Monday, December 20, 2010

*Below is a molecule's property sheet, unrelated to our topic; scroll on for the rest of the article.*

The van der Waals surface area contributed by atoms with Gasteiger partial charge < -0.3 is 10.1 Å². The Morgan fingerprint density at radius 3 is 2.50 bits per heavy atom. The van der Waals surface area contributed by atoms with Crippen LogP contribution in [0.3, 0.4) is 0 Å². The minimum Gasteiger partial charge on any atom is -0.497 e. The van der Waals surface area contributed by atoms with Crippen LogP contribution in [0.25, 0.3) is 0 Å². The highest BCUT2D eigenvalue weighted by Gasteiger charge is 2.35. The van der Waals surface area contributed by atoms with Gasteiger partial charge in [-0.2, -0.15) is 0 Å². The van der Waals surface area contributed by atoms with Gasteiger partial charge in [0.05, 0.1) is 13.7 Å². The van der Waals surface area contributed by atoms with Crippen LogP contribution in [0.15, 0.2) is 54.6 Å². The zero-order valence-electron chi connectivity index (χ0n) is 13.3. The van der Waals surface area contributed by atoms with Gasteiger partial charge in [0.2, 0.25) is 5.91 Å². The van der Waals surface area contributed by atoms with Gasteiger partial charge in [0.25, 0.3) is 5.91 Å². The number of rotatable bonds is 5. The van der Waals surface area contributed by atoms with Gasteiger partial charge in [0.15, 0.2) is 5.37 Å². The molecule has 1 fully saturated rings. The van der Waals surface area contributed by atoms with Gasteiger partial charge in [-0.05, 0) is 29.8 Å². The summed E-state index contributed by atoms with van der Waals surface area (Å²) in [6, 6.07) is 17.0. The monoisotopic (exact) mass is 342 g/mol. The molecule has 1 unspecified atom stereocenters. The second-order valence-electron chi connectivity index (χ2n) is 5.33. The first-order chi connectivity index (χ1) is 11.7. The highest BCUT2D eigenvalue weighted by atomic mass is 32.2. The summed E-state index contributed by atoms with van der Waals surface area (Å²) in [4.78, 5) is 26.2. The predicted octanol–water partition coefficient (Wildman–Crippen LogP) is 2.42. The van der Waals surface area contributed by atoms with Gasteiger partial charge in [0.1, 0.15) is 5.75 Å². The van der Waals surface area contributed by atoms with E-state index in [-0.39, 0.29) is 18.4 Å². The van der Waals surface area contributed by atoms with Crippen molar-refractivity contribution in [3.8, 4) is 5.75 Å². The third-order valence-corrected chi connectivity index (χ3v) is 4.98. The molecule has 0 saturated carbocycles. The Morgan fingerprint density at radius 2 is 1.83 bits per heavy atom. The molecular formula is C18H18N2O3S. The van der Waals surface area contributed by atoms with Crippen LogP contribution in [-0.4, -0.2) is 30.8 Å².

U.S. v. Newhoff, No. 09-30143 (12-16-10) (Kleinfeld with Tallman and Settle). The jury wants testimony read back. What's a court to do? Well, if the court decides to read back testimony, which is in its discretion, it had better admonish, admonish, and admonish the jury. And that admonishment should stress that all read backs can distort; that all the testimony will be read; that the transcript is not evidence; that the transcript does not reflect tone or demeanor; and that it should not be viewed in isolation. The read-back should be in open court, and the court should read. In this case, which concerned a prohibited felon with conflicting trial testimony as to whether he knew the gun was in a backpack, the jury asked for the officer's testimony to be read back. The court did, in open court, with counsel, but neglected to give an admonishment, all though he said he would. The 9th concludes he forgot, as did counsel (for which counsel was chided). The error was plain. See U.S. v. Richard, 504 F.3d 1109 (9th Cir. 2007). However, although accounts differed, and the verdict was renderd nine minutes after the read back, the error was harmless. The 9th also found that the sentence was reasonable and there was no error in the guidelines determination as to the gun being stolen, connected to a burglary, and that the defendant had escaped from jail while awaiting sentencing in this case.


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